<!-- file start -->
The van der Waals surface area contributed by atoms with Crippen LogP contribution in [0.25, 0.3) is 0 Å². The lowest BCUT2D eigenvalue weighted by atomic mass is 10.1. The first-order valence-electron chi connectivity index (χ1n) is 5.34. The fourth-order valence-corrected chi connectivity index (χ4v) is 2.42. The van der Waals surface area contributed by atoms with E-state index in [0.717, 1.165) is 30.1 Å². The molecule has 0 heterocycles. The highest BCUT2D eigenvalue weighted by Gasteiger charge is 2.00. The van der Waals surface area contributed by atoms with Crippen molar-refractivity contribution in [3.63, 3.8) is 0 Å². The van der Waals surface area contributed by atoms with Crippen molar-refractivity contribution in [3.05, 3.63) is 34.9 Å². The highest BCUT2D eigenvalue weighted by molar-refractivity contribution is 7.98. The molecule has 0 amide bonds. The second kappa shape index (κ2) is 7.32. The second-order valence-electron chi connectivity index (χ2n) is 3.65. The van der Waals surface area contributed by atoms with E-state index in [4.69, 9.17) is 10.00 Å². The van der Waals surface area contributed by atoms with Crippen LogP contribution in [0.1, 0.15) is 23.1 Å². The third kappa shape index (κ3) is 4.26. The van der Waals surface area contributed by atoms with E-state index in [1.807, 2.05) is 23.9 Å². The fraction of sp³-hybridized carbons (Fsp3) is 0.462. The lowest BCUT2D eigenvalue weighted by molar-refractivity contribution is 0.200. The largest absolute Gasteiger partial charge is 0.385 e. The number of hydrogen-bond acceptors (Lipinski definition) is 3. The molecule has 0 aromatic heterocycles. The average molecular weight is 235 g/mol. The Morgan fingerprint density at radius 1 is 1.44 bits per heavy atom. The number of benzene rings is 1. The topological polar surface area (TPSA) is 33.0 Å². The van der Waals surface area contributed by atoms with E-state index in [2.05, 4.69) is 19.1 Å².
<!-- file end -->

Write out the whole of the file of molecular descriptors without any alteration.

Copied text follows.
The van der Waals surface area contributed by atoms with Crippen LogP contribution in [0.25, 0.3) is 0 Å². The lowest BCUT2D eigenvalue weighted by atomic mass is 10.1. The first-order valence-electron chi connectivity index (χ1n) is 5.34. The fourth-order valence-corrected chi connectivity index (χ4v) is 2.42. The van der Waals surface area contributed by atoms with E-state index in [0.717, 1.165) is 30.1 Å². The molecule has 0 heterocycles. The highest BCUT2D eigenvalue weighted by Gasteiger charge is 2.00. The van der Waals surface area contributed by atoms with Crippen molar-refractivity contribution in [3.63, 3.8) is 0 Å². The van der Waals surface area contributed by atoms with Crippen molar-refractivity contribution in [3.05, 3.63) is 34.9 Å². The highest BCUT2D eigenvalue weighted by molar-refractivity contribution is 7.98. The molecule has 0 amide bonds. The second kappa shape index (κ2) is 7.32. The second-order valence-electron chi connectivity index (χ2n) is 3.65. The van der Waals surface area contributed by atoms with E-state index in [4.69, 9.17) is 10.00 Å². The van der Waals surface area contributed by atoms with Crippen LogP contribution in [0.1, 0.15) is 23.1 Å². The third kappa shape index (κ3) is 4.26. The van der Waals surface area contributed by atoms with E-state index in [1.807, 2.05) is 23.9 Å². The fraction of sp³-hybridized carbons (Fsp3) is 0.462. The lowest BCUT2D eigenvalue weighted by molar-refractivity contribution is 0.200. The largest absolute Gasteiger partial charge is 0.385 e. The number of hydrogen-bond acceptors (Lipinski definition) is 3. The molecule has 0 aromatic heterocycles. The average molecular weight is 235 g/mol. The Morgan fingerprint density at radius 1 is 1.44 bits per heavy atom. The number of benzene rings is 1. The topological polar surface area (TPSA) is 33.0 Å². The van der Waals surface area contributed by atoms with E-state index in [2.05, 4.69) is 19.1 Å².